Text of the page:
Our brain cortex is changed by different kinds of learning. These include factual knowledge that is recalled by a purposeful effort and requires the involvement of the explicit memory system (This system is involved in tasks such as spatial navigation and intensive studying). Changes also result from training implicit memory, which refers to intrinsic knowledge about how to perform an action and includes language learning, juggling, mirror reading, and musical training. Duerden and Laverdure-Dupont do a meta-analysis of six morphometric studies that have demonstrated both short- and long-term use-dependent changes caused by these different types of learning. Although structural changes are commonly found in brain regions known to be functionally involved in the particular skill under study, a meta-analytic review of these studies revealed that additional changes often occurred in associative regions including parietal and temporal cortices. studies examining explicit learning showed an overlap of increased gray matter density in the hippocampal gyrus.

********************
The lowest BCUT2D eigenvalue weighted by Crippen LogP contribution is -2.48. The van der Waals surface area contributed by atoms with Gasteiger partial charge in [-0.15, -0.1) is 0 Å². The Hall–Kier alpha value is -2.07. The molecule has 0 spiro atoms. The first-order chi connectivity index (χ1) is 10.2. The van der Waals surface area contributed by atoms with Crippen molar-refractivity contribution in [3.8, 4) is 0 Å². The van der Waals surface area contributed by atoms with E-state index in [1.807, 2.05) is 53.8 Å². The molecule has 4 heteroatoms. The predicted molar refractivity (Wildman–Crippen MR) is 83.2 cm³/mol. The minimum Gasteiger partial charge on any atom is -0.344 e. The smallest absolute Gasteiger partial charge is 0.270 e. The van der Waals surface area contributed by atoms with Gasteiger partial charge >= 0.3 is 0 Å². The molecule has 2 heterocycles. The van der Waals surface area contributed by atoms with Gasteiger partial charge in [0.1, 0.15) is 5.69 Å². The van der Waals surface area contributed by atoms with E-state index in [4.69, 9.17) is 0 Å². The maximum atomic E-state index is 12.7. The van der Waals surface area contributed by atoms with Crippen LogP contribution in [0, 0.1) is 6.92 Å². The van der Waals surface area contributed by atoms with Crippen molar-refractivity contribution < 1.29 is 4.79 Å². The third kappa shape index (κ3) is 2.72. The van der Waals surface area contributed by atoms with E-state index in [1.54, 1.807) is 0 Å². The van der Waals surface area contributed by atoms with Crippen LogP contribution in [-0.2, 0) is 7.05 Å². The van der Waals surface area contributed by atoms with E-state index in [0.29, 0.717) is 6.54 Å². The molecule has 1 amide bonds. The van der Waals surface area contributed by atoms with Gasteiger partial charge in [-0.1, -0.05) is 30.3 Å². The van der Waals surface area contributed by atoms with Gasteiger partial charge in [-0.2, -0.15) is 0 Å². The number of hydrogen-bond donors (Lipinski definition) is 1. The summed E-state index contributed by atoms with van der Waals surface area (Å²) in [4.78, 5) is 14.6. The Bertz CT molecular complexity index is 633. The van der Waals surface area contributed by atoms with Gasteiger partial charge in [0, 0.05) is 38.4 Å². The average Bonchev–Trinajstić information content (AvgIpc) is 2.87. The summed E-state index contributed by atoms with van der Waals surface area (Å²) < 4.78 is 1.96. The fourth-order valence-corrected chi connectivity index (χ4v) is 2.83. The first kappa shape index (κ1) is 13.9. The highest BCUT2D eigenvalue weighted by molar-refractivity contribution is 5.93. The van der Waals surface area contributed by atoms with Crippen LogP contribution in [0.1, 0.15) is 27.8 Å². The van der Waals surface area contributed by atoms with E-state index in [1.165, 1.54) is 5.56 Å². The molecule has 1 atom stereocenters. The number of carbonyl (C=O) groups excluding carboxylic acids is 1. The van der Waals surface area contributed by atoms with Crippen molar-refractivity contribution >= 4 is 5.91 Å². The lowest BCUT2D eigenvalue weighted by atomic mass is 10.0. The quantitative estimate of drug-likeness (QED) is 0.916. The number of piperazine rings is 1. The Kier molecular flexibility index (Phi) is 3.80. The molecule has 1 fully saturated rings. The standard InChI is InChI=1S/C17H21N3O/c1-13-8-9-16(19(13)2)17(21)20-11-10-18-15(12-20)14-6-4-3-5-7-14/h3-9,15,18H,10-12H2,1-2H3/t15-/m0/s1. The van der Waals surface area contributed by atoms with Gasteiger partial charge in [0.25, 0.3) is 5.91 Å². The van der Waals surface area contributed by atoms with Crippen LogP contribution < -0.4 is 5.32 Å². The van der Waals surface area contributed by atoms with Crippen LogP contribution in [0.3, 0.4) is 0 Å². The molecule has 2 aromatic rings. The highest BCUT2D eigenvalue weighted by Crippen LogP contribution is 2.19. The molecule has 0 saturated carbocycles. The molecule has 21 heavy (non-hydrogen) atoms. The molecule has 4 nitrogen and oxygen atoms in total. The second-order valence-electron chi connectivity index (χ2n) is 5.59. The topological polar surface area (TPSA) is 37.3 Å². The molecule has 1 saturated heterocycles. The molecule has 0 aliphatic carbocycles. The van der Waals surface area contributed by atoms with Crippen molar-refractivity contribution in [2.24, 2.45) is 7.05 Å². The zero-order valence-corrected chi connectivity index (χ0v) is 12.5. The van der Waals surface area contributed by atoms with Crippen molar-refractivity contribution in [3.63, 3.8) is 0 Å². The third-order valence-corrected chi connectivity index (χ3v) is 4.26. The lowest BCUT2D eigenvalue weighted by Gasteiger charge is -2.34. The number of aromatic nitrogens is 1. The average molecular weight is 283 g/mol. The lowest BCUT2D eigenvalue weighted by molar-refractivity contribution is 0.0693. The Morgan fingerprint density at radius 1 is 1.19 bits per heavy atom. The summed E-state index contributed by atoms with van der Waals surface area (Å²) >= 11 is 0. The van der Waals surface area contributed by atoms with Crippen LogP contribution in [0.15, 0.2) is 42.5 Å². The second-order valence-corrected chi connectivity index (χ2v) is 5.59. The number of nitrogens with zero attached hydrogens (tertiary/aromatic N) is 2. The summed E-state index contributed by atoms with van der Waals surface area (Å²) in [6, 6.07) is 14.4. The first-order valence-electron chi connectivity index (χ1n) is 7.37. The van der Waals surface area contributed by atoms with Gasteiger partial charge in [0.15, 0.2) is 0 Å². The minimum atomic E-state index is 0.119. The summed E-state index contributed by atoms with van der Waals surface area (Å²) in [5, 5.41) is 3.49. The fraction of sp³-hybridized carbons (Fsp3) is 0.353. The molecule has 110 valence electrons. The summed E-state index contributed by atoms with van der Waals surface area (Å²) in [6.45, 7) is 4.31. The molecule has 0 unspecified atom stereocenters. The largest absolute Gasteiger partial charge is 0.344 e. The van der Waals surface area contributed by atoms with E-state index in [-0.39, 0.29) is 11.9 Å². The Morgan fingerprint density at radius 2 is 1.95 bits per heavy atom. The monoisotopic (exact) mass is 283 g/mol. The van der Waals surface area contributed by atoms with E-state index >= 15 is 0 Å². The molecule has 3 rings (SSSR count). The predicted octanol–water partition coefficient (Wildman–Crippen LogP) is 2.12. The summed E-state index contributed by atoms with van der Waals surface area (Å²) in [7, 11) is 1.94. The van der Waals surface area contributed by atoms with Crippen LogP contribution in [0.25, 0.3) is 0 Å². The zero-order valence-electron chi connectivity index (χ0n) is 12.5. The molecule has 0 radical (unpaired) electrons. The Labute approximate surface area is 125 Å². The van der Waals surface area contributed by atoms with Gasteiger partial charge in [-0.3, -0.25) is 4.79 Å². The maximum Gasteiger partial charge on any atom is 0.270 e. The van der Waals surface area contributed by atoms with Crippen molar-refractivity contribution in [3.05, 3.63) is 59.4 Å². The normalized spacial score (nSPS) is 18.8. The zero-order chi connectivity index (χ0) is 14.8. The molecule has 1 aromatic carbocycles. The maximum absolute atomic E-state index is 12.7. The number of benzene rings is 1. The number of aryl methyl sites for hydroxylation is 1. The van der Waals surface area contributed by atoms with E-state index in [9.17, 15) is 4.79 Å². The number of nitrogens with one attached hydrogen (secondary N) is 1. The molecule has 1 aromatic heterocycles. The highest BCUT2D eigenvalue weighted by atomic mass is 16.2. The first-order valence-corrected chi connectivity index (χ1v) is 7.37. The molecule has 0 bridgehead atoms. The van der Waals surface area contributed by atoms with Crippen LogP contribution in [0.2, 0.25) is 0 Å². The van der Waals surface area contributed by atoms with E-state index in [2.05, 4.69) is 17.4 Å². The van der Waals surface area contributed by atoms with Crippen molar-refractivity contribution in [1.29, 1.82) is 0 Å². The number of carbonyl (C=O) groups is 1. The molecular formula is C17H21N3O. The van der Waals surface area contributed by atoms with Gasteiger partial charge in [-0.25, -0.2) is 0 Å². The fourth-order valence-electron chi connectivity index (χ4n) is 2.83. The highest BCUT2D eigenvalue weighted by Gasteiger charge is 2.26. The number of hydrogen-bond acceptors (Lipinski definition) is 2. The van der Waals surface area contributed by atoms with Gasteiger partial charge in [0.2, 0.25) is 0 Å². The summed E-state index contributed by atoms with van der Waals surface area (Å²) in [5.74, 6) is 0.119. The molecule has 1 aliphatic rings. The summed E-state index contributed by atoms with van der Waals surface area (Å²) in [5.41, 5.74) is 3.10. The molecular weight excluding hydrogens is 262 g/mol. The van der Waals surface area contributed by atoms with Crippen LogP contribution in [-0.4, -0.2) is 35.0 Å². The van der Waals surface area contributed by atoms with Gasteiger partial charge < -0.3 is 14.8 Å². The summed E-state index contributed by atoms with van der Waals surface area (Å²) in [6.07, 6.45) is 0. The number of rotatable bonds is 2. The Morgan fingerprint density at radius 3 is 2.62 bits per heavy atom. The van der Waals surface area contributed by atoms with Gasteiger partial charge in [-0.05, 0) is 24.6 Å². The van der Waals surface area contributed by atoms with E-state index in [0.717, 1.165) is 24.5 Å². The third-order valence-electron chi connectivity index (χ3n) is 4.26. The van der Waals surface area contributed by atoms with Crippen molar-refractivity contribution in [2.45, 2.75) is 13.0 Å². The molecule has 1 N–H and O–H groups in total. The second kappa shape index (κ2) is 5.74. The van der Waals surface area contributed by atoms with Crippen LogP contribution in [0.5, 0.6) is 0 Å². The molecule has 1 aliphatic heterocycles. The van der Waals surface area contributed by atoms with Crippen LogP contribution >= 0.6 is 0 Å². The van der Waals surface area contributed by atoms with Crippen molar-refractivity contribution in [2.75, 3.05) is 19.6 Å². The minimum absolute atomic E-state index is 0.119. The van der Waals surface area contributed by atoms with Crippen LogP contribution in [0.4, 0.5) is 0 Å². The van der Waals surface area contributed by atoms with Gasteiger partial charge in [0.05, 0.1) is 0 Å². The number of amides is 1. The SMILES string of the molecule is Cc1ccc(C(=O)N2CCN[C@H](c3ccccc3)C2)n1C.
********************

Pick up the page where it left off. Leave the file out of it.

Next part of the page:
Figure - Meta-analysis of voxel-based morphometric studies reporting increased gray matter density after learning in the cortex and cerebellum.